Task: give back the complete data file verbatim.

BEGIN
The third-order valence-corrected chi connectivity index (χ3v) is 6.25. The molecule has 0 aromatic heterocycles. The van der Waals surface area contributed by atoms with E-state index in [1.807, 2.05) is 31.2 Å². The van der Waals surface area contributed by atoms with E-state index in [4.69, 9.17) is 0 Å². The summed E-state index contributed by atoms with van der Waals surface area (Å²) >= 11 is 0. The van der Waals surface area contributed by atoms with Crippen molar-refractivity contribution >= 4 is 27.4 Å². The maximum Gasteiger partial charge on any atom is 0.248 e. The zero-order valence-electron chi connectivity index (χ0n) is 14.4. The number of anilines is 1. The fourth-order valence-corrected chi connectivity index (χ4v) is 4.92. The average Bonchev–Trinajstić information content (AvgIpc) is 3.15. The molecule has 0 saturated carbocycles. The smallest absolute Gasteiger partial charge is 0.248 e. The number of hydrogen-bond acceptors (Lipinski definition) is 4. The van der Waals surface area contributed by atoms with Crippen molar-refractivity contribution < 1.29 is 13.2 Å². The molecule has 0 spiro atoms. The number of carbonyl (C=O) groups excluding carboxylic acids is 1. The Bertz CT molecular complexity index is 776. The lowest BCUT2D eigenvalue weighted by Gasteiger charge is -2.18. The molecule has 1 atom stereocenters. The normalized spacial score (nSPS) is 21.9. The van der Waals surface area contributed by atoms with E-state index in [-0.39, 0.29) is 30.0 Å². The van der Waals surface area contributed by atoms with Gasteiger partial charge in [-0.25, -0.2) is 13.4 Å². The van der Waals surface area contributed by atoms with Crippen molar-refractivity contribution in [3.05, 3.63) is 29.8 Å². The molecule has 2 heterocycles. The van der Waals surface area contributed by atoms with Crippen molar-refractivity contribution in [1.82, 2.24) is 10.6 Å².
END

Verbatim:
The third-order valence-corrected chi connectivity index (χ3v) is 6.25. The molecule has 0 aromatic heterocycles. The van der Waals surface area contributed by atoms with E-state index in [1.807, 2.05) is 31.2 Å². The van der Waals surface area contributed by atoms with E-state index in [4.69, 9.17) is 0 Å². The summed E-state index contributed by atoms with van der Waals surface area (Å²) >= 11 is 0. The van der Waals surface area contributed by atoms with Crippen molar-refractivity contribution >= 4 is 27.4 Å². The maximum Gasteiger partial charge on any atom is 0.248 e. The zero-order valence-electron chi connectivity index (χ0n) is 14.4. The number of anilines is 1. The fourth-order valence-corrected chi connectivity index (χ4v) is 4.92. The average Bonchev–Trinajstić information content (AvgIpc) is 3.15. The molecule has 0 saturated carbocycles. The smallest absolute Gasteiger partial charge is 0.248 e. The number of hydrogen-bond acceptors (Lipinski definition) is 4. The van der Waals surface area contributed by atoms with Crippen molar-refractivity contribution < 1.29 is 13.2 Å². The molecule has 0 spiro atoms. The number of carbonyl (C=O) groups excluding carboxylic acids is 1. The Bertz CT molecular complexity index is 776. The lowest BCUT2D eigenvalue weighted by Gasteiger charge is -2.18. The molecule has 1 atom stereocenters. The normalized spacial score (nSPS) is 21.9. The van der Waals surface area contributed by atoms with E-state index in [-0.39, 0.29) is 30.0 Å². The van der Waals surface area contributed by atoms with Gasteiger partial charge in [-0.25, -0.2) is 13.4 Å². The van der Waals surface area contributed by atoms with Crippen molar-refractivity contribution in [3.05, 3.63) is 29.8 Å². The molecule has 2 heterocycles. The van der Waals surface area contributed by atoms with Crippen molar-refractivity contribution in [1.82, 2.24) is 10.6 Å².